“Giving someone a $500 gift certificate in a bad way doesn’t go very far,” Lencioni says. “But calling someone out in a meeting or inviting an employee into an executive staff meeting to tell them you think they embody your values is extremely valuable. It can last forever. You have to get creative, be informal, and do it all of the time.”
5. Dr. Henry Cloud: You Can’t Please Everyone
As a clinical psychologist and leadership expert, Dr. Henry Cloud is full of incredible advice. But one of our favorite bits of wisdom is based on a simple concept: You can’t please everyone all of the time. The problem, though, is it’s not always an easy concept to act on. Neurologically, we are all wired from birth to please, Cloud explains. Think about a baby, he says. When you smile, they smile. When you frown, they start to withdraw.
Time to Take Control Now
Instead of being a people-pleaser, focus on the only thing you can do: make the right decision. It gets the focus off what you can’t do, and that’s keeping everyone happy.
“[Former Prime Minister of England] Tony Blair once told me, ’My life became so much better, easier and so much more effective when I realized one truth. And that’s every decision divides.’ Once you realize that, then you can start focusing on what’s right, what’s loving, and what’s good stewardship,” Cloud says.
6. Chris Hogan: Sacrifice
A long-time member of Dave’s team, best-selling author and speaker for EntreLeadership events Chris Hogan knows a little bit about being busy. Yet he still believes you can’t have it all. To get something, you must be willing to give up something else, he says. We all have the same amount of time each day. This is where the rubber meets the proverbial road.
“The time we spend is a choice, and too often making passive choices leads to undesired results,” Chris says. “I am totally fine with not knowing who got voted off the island or who won the most recent dance contest. Your vision should guide how you’re willing to spend your time.”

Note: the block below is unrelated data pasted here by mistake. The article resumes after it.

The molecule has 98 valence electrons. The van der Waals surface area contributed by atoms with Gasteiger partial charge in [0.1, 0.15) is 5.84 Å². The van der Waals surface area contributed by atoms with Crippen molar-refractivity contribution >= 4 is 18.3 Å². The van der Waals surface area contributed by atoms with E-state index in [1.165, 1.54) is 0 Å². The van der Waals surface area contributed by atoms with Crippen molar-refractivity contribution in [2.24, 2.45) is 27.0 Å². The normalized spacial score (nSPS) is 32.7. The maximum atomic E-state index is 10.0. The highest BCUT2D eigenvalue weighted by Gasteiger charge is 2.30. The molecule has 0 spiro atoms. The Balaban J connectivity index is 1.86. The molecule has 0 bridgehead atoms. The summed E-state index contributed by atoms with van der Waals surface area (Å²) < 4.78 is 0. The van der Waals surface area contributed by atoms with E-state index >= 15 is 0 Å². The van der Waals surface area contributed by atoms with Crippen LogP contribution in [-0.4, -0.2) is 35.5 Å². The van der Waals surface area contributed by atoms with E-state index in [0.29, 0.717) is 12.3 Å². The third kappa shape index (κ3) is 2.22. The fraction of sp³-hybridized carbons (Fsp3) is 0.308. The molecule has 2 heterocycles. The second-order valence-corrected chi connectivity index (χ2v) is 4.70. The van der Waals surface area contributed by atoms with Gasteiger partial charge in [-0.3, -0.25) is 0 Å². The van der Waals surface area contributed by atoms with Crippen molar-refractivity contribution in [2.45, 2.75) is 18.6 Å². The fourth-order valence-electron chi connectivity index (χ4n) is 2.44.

7. Christy Wright: Just Say No
Like Chris, Christy Wright is no stranger to a full schedule. As a full-time speaker, she spends a lot of her time traveling from coast to coast. Add to those responsibilities, her family, a blog and life-coaching duties, and it’s easy to see why she quickly had to learn to handle it all without letting anything drop.
Christy says everyone and their brother is more than willing to tell us what we should be doing, how we should be raising our kids, where we should be spending our money, what we should be eating, what causes should be important to us, how we should run our business, and on and on and on. If you can’t say no, life and everyone will just push you around.
“My mom said something once that’s really helped me,” Christy says. “She said, ’Christy, if they are going to have the nerve to ask you, you have to have the nerve to say no.’ I love that. I don’t have to feel bad or guilty or worry about letting someone down. That person initiated the conversation by making the first request. They had the nerve to ask, so I have to value myself and protect my priorities enough to say no. It’s hard at first. But once you get the hang of it, saying no actually feels good. It makes you feel more powerful—like you have a say in your own life. Imagine that!”